FORT PIERCE, Fla. — A town hall to help dispel myths about the coronavirus vaccine quickly turned into a plea for easier access Thursday night.
While questions about the vaccine's safety remain a concern for residents, others say the ability to sign up and get to a vaccination site is an even bigger problem.
"That's what our issue is right now. Getting that vaccine inside of the community so that people that need it can get it," said St. Lucie County resident Hazel Hoylman.
The town hall was held by county leaders and doctors across the Treasure Coast.
"I really do think there is a lot of myths out there, lots of misunderstanding," Hoylman said.
The question surrounding the coronavirus vaccine quickly turned from why to how.
"We have people that can't drive, who don't have access to the internet, who may not have computers," Hoylman said.
She and several others from the Lincoln Park community in Fort Pierce say that access to the vaccine is a huge problem for residents.
"This is not a myth, as we heard from the numbers tonight," said St. Lucie County resident Kenneth Mills Sr.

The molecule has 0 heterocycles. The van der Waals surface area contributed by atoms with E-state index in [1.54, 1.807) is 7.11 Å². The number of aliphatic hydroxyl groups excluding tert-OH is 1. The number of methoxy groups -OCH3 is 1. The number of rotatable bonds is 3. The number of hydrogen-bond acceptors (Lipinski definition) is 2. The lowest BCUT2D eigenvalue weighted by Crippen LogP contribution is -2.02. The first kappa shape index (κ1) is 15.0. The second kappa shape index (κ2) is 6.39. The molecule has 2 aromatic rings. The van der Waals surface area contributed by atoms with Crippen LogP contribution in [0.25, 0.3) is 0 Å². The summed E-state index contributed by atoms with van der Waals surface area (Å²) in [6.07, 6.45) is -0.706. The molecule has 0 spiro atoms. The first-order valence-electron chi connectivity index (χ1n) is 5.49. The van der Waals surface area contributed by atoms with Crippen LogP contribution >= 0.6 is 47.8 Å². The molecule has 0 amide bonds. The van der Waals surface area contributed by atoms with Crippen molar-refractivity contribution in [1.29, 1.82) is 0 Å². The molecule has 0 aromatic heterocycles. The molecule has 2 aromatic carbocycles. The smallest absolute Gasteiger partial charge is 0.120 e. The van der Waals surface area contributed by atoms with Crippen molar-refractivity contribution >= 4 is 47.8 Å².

There is also a disparity in who has been vaccinated.
County leaders said of the 33,000 vaccinated so far, 14,000 are listed as white, but only 1,000 are African American. The rest were classified as other.
"I'm not sure there's a lot of myths as much as there are a lot of questions,” said Dr. Moti Ramgopal, an infectious disease physician at Midway Specialty Care.
Ramgopal said the demand for doses is incredibly high.
"'Where can I get it, and when can I get it is really the big question that I'm hearing. Not much like I did in the early days, 'Is it safe? What's the story behind it.' I'm not hearing those questions anymore," Ramgopal said.
Residents said they are hoping their voices are heard and that vaccines can be brought to them soon.
"Stop telling us to be patient. We need the vaccine now, and it's all over the county," Mills Sr. said. "People are dying in Lincoln Park. We have the facilities. We have people to help administer it."
County leaders said they have a plan to bring doses to underserved communities, but until they are secured, residents will need to wait for it to be put in place.